Rise of Hindu Nationalism
However, of greater concern is the rightward march of the BJP and the Modi government and the rapid rise of ‘Hindu fundamentalism’. Indian opposition parties and concerned citizens have pointed out the Modi government’s increasing discrimination towards religious minorities, especially Muslims. Intellectuals are anxious about the future of secularism, which is enshrined in India’s constitution. Aditya Mukherjee, a retired historian, called them “communal fascists” [vide The New York Times, April 13-14, 2019]. The Modi government has had a dismal record in upholding basic human rights during its entire tenure.
This is particularly in evidence in the so-called “Hindu Belt” – in the large states of Rajasthan, Uttar Pradesh, Madhya Pradesh and Bihar – where there has been an upturn in religious violence. Human Rights Watch has documented many cases in which vigilante mobs, in the name of cow protection, have brutally attacked Muslims and low-caste workers connected to the [legal] cattle trade, leather industry or just handling cow carcasses [which higher castes simply avoid].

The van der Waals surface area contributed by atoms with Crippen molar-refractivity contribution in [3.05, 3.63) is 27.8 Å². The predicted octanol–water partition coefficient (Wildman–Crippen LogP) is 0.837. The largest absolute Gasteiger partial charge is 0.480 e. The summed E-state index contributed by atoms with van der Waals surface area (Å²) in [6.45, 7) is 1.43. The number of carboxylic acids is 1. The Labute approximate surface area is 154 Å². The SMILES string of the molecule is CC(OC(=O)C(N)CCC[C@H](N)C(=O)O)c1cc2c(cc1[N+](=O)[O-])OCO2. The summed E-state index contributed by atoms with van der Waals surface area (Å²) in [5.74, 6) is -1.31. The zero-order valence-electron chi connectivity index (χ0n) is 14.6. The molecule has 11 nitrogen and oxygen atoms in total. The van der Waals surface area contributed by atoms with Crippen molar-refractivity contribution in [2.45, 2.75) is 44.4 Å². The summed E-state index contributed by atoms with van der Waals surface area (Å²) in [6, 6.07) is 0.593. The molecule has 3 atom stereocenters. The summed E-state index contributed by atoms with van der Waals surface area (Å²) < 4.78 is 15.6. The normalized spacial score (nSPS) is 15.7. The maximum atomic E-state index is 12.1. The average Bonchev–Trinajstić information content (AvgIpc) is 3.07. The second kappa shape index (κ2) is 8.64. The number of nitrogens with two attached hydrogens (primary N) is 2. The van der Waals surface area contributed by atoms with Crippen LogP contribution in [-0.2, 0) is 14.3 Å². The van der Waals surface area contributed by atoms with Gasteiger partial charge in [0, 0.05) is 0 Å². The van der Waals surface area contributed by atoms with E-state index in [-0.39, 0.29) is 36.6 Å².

This week, Mayawati, a leader of the low-caste Dalits [and former chief minister in Uttar Pradesh] was banned from campaigning for two days for merely calling on Muslims to vote en bloc against PM Modi’s Hindu nationalist BJP. Yogi Adityanath [also a Hindu ‘holy man’], firebrand current BJP chief minister of India’s most populous state Uttar Pradesh, was likewise sidelined for three days for his response to Mayawati, comparing the election to a battle between Muslim and Hindu gods. Another BJP contender, Maneka Gandhi [estranged member of the Nehru-Gandhi political aristocracy and aunt of Rahul Gandhi], blatantly demanded of Muslims in her constituency that they vote for her, otherwise their future requests would not be accommodated!
This intolerance had reached such heights that leaders from more than 20 opposition parties came together in January in Kolkata to form a loose alliance or “Mahagathbandhan” to combat the “communal forces” and rural backwardness. It remains to be seen whether this motley group representing diverse states will be a match to the united forces of majoritarian Hindu communalism at the ballot box. As one of India’s foremost thinkers, Gurcharan Das writing in the current issue of Foreign Affairs succinctly said: “the country is polarized between those who love Modi and those who hate him.”